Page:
7. Firstly, the investigation had been principally based on screening of the family’s behaviour, drawing on records prepared by the police station at which the officers of whom the applicants had complained were based.
  8. The Government emphasised that in the present case, although the applicants had submitted medical certificates attesting to injuries that might be compatible with the events of which they complained, it was only the applicants’ statements that suggested that those injuries were the consequence of a slap and that the slaps in question had been inflicted on both applicants by police officers.
  9. In conclusion, the slap administered to each of the applicants by the police officers while they were under their control in the Saint-Josse-ten-Noode police station did not correspond to recourse to physical force that had been made strictly necessary by their conduct, and thus diminished their dignity.
  10. The Court considers that the applicants’ allegations – as set out in the complaints lodged with the domestic authorities – that they were subjected to treatment breaching Article 3 of the Convention by officers at the Saint-Josse-ten-Noode police station were arguable.

Assessment of the results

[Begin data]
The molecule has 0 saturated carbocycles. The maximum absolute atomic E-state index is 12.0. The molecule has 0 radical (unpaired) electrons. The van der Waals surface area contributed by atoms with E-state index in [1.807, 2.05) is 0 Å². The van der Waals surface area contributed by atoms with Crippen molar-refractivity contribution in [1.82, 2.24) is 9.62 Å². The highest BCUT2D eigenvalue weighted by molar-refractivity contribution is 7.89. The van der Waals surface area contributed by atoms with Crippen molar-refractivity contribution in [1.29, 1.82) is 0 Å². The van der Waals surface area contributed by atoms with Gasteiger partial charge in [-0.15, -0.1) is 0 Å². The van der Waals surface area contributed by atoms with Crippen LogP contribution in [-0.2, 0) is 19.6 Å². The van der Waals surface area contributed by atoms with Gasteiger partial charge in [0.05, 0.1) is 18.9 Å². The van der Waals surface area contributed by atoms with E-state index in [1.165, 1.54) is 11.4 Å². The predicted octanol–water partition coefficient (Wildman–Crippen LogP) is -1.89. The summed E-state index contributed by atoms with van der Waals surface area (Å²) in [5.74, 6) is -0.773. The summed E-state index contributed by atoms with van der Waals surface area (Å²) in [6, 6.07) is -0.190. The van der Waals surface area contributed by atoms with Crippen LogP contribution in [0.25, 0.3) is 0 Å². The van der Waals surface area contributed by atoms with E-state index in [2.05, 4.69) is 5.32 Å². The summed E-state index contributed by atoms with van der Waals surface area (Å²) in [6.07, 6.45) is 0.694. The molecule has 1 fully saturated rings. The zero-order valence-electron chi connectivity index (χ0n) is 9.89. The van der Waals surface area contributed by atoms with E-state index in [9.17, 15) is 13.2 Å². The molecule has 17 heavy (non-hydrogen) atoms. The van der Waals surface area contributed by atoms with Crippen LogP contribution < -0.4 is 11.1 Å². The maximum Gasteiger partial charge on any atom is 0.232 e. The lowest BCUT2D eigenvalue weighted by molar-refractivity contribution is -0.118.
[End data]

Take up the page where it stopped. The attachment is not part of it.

According to the press release, the Court held “that the slap which the applicants had received from police officers while under their control at the police station had undermined their dignity and that there had been a violation of Article 3 (in that they had been subjected to degrading treatment).” The Court’s own summary thus corresponds to the automated output.

I further validate the results by consulting Koen Lemmens (Professor of Human Rights at KU Leuven) and Louise Reyntjens (Doctoral Candidate at KU Leuven and intimately familiar with Bouyid). Reyntjens confirms that the algorithm manages to capture the most important facts of the case, the arguments of the parties and the decision of the Court, though fails to include the legal reasoning behind the judgment. Lemmens expresses his admiration for the algorithm’s summarization capabilities. He qualifies the ten sentences as a good case indicator for journalistic purposes. Echoing the remark of Reyntjens, he also observes that the algorithm does not include the legally relevant considerations about the severity threshold of Article 3 ECHR.

The TextRank algorithm manages to single out many though not every legally relevant sentence of Bouyid. The lawmaking aspect of legal reasoning itself is a relatively short excerpt of the entire text, which may explain why the algorithm omits it from the result. Overall, automated textual analysis seems a promising technique to parse legal information. Its accuracy is bound to increase in the future. For example, when asked to find answers on Wikipedia to posed questions and formulate these in their own words, algorithms already perform slightly better than humans under specific benchmarks (link and link).

For questions and remarks regarding this contribution, please contact wessel.wijtvliet@kuleuven.be.

This article gives the views of the author(s), and does not represent the position of CiTiP, nor of the University of Leuven.
ABOUT THE AUTHOR — Wessel Wijtvliet

Dr. Wessel Wijtvliet from Leuven Centre for Legal Theory and Empirical Jurisprudence)

View all posts by Wessel Wijtvliet